Medicare to Providers “Tell Us More”
Medicare recently started denying an increased number of claims because documentation submitted for diagnostic tests does not include signed test orders or evidence of intent (MD progress notes listing tests needed) and evidence of medical necessity (description of clinical conditions and treatment showing the need for the testing.)
Most of us who have gone through the implementation of a EMR realize that electronic medical records (EMRs) do not always “tell the story” of a visit in the way that paper records used to. Encounters are documented without the glue that allows an auditor to understand what went on during the visit. Here are three ways to make sure that your documentation meets requirement for Medicare and other payers.
Establish Medical Necessity: Make sure the test is attached to the right diagnosis
Some providers attach all diagnoses assigned to a visit to any/every test ordered and performed. This is incorrect. All diagnoses can be attached to the Evaluation & Management (E/M) code, since all were addressed during the visit. Don’t list any diagnoses from previous visits that were not addressed at the current visit unless you note their impact on your decisions for care at the current visit.
Remember that screening tests and diagnostic tests are two different things. A screening test is ordered when you are looking for something with no provocation. Wikipedia states that a screening test “may be performed to monitor disease prevalence, manage epidemiology, aid in prevention, or strictly for statistical purposes.”
A diagnostic test is ordered when there is a sign or symptom that prompts the provider to look for the cause. Wikipedia defines a diagnostic test as “a procedure performed to confirm, or determine the presence of disease in an individual suspected of having the disease, usually following the report of symptoms, or based on the results of other medical tests.”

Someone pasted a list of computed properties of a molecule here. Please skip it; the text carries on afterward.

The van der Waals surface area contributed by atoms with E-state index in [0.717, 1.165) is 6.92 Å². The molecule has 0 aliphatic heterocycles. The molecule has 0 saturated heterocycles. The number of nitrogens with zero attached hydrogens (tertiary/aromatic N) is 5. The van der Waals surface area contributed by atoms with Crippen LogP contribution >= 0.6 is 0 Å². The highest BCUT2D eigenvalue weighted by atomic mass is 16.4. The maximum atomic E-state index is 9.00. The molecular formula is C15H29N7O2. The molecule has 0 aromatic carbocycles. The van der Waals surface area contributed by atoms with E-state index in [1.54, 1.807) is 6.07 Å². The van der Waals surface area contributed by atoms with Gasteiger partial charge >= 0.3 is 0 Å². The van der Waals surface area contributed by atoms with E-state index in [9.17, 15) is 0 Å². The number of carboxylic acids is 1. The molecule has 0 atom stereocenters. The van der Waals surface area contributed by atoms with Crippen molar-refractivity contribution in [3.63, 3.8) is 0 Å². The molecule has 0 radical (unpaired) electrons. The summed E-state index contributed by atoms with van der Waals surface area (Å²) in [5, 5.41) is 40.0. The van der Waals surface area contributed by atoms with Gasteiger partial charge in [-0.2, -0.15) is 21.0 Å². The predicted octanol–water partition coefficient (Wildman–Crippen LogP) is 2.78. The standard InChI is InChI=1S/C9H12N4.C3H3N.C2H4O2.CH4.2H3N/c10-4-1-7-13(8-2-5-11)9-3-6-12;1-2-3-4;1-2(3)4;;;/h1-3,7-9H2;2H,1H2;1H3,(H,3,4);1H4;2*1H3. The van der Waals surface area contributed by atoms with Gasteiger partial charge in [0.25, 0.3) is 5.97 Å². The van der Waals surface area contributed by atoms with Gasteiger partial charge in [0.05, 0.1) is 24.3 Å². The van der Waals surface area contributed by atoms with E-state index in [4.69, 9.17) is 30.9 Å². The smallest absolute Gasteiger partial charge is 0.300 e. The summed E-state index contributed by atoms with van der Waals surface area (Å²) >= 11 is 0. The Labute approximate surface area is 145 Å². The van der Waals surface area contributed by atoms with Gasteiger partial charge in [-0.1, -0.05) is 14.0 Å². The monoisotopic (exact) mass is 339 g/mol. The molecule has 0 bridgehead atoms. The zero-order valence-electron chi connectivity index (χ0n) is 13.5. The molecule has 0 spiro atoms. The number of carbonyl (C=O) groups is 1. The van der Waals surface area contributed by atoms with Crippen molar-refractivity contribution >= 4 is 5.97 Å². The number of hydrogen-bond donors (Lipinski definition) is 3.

According to Medscape, the 5 main reasons for any test are as follows:
- Screening: Screen for disease in asymptomatic patients. For example, a prostate-specific antigen (PSA) test in men older than 50 years.
- Screening: A test may be performed to confirm that a person is free from a disease or condition. For example, a pregnancy test to exclude the diagnosis of ectopic pregnancy.
- Diagnostic: Establish a diagnosis in symptomatic patients. For example, an ECG to diagnose ST-elevation myocardial infarction (STEMI) in patients with chest pain.
- Diagnostic: Provide prognostic information in patients with established disease. For example, a CD4 count in patients with HIV.
- Diagnostic: Monitor therapy by either benefits or side effects. For example, measuring the international normalized ratio (INR) in patients taking warfarin.
Reveal your decision making in the record
- Need add’l tests to est. xxxxxx. Plan to…
- Return in 3 wks and repeat test to establish…
- DM worsening – will….
- Consider d/c xxxxxx medication if fatigue persists.
- Hypothyroidism vs. anemia?
- Fatigue most likely sec. to HTN meds – r/o electrolyte abn.
- DM stable, continue current regimen, recheck in 3 months.
Don’t forget the signatures!
A signature log can be as simple as entries on a document such as:
Provider Name (printed): ______________________
Full signature (written by provider): ______________
Initials (written by provider): ___________________
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